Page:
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The Power Supply Unit (PSU)

Often overlooked in its importance the PSU or Power Supply Unit performs the critical task of converting AC mains power, which is generally 100-120v or 220-240V depending on your location, to the lower DC voltages used by the internal components of a computer. Computer power supplies are rated based on their output power and a typical computer will have a PSU between 400 and 500 watts, though higher performance machines may require anything up to 1000 watts. If your computer has lots of additional cards and hard drives it may experience "brown outs" where the PSU cannot provide enough power to keep the machine running, often charactorised by the machine rebooting or freezing. In this instance a higher wattage PSU is desirable.

The PSU generally is an easily identifiable square metal box with a fan on the face that will be visible from the outside of the case and a bundle of wires on the side that is closest to where the mainboard of the computer would be. These wires have a variety of different connectors on them depending on the voltage and intended use-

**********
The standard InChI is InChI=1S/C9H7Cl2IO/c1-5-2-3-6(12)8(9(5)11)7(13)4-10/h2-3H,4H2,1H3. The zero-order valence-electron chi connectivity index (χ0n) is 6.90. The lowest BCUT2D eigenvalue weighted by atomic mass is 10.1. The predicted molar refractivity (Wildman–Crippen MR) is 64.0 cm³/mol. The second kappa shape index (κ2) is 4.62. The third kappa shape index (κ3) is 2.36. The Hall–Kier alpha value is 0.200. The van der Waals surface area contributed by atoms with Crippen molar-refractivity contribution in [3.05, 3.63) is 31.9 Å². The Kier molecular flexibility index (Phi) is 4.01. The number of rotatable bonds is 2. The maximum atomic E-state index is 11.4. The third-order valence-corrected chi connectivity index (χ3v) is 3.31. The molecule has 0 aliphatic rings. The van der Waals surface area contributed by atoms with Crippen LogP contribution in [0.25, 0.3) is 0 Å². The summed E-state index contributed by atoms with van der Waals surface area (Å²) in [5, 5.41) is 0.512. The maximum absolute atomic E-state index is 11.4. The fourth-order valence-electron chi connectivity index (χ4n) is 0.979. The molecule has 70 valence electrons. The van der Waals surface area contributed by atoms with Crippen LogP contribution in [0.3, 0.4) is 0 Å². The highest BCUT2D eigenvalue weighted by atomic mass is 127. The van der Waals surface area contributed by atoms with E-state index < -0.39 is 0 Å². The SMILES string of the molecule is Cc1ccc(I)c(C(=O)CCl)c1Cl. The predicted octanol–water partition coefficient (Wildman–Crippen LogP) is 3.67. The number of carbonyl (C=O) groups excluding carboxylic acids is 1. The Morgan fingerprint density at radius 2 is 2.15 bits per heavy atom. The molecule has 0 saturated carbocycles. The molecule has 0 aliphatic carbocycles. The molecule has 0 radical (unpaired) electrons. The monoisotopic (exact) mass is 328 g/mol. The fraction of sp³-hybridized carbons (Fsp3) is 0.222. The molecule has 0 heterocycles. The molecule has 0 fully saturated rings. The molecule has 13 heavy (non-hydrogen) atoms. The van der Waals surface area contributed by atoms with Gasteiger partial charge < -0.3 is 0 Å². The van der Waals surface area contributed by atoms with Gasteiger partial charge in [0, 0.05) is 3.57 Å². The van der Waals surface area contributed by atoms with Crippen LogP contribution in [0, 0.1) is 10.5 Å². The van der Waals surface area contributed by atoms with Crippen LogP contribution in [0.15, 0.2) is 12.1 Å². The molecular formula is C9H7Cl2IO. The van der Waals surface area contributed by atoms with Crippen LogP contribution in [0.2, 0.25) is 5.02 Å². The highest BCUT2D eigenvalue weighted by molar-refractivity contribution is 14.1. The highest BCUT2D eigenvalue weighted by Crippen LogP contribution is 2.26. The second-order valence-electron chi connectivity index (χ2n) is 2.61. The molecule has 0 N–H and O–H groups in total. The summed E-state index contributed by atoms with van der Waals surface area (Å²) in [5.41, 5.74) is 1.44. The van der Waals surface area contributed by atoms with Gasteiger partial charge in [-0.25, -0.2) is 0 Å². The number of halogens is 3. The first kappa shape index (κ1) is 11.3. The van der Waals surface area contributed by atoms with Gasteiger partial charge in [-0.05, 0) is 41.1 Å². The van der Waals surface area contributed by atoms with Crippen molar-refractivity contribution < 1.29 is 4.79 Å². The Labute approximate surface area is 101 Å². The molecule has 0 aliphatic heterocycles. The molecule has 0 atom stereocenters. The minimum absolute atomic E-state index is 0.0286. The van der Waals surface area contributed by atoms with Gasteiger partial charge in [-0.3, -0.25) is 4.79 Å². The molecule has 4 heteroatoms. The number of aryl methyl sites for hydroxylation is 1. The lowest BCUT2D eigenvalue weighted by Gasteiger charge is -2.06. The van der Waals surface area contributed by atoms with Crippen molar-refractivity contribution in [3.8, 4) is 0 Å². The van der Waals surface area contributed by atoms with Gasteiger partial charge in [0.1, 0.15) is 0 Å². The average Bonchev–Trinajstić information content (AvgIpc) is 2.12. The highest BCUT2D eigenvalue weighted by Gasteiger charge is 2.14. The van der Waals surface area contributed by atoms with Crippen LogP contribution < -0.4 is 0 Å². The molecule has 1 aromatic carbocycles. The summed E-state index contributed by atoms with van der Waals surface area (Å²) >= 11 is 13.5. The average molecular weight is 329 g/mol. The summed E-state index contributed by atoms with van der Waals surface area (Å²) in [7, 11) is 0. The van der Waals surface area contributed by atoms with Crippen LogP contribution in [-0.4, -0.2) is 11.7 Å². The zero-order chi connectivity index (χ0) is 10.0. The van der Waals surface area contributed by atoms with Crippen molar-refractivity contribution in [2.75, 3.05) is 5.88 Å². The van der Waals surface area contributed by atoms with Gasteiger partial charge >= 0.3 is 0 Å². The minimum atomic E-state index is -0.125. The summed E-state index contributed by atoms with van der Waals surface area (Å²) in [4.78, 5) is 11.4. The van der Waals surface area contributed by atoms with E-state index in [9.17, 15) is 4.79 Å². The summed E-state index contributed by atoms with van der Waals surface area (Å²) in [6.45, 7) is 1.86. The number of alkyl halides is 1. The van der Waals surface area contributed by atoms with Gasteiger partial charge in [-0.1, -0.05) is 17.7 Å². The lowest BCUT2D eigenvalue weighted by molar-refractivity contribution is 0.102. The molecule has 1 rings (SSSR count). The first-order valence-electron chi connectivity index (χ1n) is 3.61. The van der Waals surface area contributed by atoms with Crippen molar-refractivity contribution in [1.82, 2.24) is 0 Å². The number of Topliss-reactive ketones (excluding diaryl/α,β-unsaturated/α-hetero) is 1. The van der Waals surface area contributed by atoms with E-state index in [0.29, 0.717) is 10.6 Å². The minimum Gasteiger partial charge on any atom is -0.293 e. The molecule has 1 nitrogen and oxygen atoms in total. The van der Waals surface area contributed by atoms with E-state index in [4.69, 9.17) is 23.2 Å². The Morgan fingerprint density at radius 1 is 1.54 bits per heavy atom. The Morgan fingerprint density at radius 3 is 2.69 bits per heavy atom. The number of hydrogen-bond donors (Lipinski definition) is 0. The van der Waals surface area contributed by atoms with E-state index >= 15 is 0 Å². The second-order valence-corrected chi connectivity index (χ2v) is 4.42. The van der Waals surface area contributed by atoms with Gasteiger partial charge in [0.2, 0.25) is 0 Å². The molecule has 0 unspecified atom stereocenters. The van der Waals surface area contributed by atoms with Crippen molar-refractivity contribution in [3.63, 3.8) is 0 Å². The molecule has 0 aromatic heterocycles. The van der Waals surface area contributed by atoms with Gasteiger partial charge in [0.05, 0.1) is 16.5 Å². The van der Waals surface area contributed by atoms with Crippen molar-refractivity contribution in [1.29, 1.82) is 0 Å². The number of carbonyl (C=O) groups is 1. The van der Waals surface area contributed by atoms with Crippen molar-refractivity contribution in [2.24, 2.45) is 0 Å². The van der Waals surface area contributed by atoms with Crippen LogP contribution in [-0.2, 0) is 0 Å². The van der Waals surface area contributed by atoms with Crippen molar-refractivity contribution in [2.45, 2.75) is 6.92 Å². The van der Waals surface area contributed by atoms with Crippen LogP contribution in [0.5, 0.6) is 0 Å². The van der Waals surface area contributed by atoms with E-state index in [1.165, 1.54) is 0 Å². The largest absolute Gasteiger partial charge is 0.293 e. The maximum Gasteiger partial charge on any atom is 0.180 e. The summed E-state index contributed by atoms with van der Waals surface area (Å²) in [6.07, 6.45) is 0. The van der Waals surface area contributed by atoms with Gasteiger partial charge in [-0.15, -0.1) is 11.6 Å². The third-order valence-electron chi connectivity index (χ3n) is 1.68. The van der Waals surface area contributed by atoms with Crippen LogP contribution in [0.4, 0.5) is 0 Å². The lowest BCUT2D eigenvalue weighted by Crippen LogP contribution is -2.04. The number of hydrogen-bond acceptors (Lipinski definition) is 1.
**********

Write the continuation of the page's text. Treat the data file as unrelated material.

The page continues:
• The mainboard connector (or P1) is the connector that is plugged into the motherboard to provide it with power. This is a large connector with either 20 or 24 pins in the instance of an ATX power supply, the most commonly used standard of PSU's in PC's. Usually a 20 pin connector has an additional 4 pin plug on the PSU that when used in conjunction with the 20 pin connector can take the place of a 24 pin connector. It has a clip or tang that should be correctly aligned when connecting to the mainboard.
  • 4 Pin Molex connectors are generally used to provide power to peripherals such as hard disk drives, cd-rom drives and to provide additional power to high performance video cards.
  • 4 Pin Floppy drive or Mini-Connectors as they are sometimes called are used almost exclusively to power floppy disk drives.
  • 4 pin square auxillary power connectors are often required to provide additional power to the mainboard
  • Serial ATA power connectors are a flat L shaped connector to provide power to SATA hard disk drives and optical drives.
  • 6 Pin auxillary power connectors are found on some PSU's and are usually used to provide additional power to PCI express video cards.
Power Supply